Biden Administration Takes Aim at America’s Housing Shortage

The nation faces a shortage of 5.5 million homes, a gap so large it would take more than a decade to close, even if new-home construction accelerates, according to research from the National Association of REALTORS®.

The Biden administration on Monday unveiled a plan that calls for legislative and administrative actions to try to close America’s housing shortfall within five years.

The plan includes steps to create and preserve hundreds of thousands of affordable housing units in the next three years, including policies aimed at reducing housing costs and ensuring affordability, such as rental assistance and down payment assistance. It also calls for boosting the housing supply by rewarding areas that have reformed their zoning and land-use policies by offering higher scores in certain federal grant processes.

The plan also includes an outline for working with the private sector to address supply chain challenges and improve building techniques with the goal to “finish construction in 2022 on the most new homes in any year since 2006.”

NAR President Leslie Rouda Smith welcomed the administration’s focus on addressing the housing supply shortage and said calls are growing more urgent for more to be done.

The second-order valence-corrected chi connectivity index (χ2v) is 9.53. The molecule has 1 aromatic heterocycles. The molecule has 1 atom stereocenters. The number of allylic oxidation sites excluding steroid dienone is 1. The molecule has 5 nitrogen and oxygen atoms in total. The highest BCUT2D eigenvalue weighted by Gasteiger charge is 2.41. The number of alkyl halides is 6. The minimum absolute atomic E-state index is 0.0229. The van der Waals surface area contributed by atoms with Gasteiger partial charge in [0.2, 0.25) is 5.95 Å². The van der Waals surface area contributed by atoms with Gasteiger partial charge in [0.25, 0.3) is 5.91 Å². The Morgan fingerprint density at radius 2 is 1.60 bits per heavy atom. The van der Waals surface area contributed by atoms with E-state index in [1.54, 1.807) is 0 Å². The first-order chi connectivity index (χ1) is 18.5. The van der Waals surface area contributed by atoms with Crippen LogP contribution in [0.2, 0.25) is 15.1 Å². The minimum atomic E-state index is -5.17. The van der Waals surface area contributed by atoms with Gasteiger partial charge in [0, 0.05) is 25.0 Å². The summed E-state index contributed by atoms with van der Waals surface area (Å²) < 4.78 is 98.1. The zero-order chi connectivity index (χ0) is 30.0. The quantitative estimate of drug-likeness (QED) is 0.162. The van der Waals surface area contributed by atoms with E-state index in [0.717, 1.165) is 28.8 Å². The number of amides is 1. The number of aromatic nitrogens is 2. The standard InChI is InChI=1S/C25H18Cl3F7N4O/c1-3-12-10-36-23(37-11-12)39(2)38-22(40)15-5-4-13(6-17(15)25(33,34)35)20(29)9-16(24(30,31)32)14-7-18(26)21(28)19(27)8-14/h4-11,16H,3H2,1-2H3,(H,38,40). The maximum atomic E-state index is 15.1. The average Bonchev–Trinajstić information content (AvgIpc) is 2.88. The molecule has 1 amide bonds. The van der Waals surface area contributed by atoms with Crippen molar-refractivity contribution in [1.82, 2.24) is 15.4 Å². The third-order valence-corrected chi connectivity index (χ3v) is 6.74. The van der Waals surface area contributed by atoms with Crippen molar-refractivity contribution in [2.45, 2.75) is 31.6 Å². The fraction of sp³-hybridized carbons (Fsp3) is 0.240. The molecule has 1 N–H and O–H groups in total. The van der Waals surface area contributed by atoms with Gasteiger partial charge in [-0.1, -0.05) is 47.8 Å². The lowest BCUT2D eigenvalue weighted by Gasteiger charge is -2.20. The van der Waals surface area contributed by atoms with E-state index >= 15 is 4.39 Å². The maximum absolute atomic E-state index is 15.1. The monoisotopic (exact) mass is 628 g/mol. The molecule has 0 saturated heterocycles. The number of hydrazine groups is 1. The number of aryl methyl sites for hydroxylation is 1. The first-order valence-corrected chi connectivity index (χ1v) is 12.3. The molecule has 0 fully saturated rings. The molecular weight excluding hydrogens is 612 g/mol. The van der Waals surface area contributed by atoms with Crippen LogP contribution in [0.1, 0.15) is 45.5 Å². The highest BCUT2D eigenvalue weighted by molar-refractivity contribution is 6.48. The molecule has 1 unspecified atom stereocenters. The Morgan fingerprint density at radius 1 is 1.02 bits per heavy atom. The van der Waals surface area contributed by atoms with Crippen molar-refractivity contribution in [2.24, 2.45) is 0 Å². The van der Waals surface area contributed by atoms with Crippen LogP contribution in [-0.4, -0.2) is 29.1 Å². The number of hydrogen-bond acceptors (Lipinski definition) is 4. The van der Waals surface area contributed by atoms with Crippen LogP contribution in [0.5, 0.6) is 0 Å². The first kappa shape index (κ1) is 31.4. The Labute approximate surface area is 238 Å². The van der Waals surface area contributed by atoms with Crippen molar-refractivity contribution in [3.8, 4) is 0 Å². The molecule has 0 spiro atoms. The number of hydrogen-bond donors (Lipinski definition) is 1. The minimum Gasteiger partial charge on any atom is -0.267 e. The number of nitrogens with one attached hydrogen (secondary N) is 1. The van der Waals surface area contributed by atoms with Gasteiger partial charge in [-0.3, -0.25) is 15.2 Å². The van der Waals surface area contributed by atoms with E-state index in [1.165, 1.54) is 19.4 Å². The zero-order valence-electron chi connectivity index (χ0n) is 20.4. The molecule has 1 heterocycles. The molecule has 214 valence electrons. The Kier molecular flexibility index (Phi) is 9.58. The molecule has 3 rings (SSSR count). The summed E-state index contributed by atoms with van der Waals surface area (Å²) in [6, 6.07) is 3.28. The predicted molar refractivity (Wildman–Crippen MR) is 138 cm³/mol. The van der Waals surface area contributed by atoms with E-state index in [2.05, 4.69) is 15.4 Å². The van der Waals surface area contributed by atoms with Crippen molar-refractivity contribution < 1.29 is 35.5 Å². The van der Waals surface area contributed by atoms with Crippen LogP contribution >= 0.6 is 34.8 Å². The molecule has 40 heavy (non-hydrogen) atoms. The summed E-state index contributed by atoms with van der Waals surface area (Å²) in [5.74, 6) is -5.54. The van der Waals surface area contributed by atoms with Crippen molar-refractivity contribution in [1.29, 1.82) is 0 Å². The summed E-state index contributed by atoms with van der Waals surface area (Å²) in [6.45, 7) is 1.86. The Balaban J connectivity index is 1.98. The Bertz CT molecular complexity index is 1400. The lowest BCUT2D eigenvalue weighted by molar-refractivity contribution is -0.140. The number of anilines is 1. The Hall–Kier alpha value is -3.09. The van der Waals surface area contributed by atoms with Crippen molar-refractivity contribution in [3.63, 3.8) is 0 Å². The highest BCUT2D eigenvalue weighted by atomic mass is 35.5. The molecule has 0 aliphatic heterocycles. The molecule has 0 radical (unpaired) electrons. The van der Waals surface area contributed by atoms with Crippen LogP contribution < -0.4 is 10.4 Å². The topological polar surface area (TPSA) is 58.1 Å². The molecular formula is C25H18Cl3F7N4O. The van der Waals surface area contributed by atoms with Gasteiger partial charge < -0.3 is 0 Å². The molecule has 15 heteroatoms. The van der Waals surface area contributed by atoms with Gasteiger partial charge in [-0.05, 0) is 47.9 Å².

“With rising mortgage rates and a persistent shortage of affordable homes, the dream of homeownership is limited for many middle-income, first-time, and first-generation home buyers,” Rouda Smith said. “Urgent action is needed to tackle our nation’s housing supply crisis.”

Rouda Smith says that a “comprehensive action” is needed that includes zoning reforms, investment in new construction, as well as expansion of financing and tax incentives to spur investment in housing and convert unused commercial space to residential.

“For too long, land use restrictions have driven up the cost of housing for too many,” Rouda Smith says. “NAR supports policies encouraging states and localities receiving federal dollars to explore high-density zoning and other land-use rules that lock out families. We also support new grant programs for localities to enact pro-housing policies.”

In April, at an event sponsored by think tank Third Way, Bryan Greene, NAR’s vice president of policy advocacy, joined Gene Sperling, American Rescue Plan Coordinator and senior adviser to the president, and Erika Poethig, special assistant to the president for housing and urban policy, to discuss solutions to the housing supply and affordability crisis. Greene spotlighted NAR’s policy proposals for increasing housing inventory. Read more about the event.

Source: REALTOR® Magazine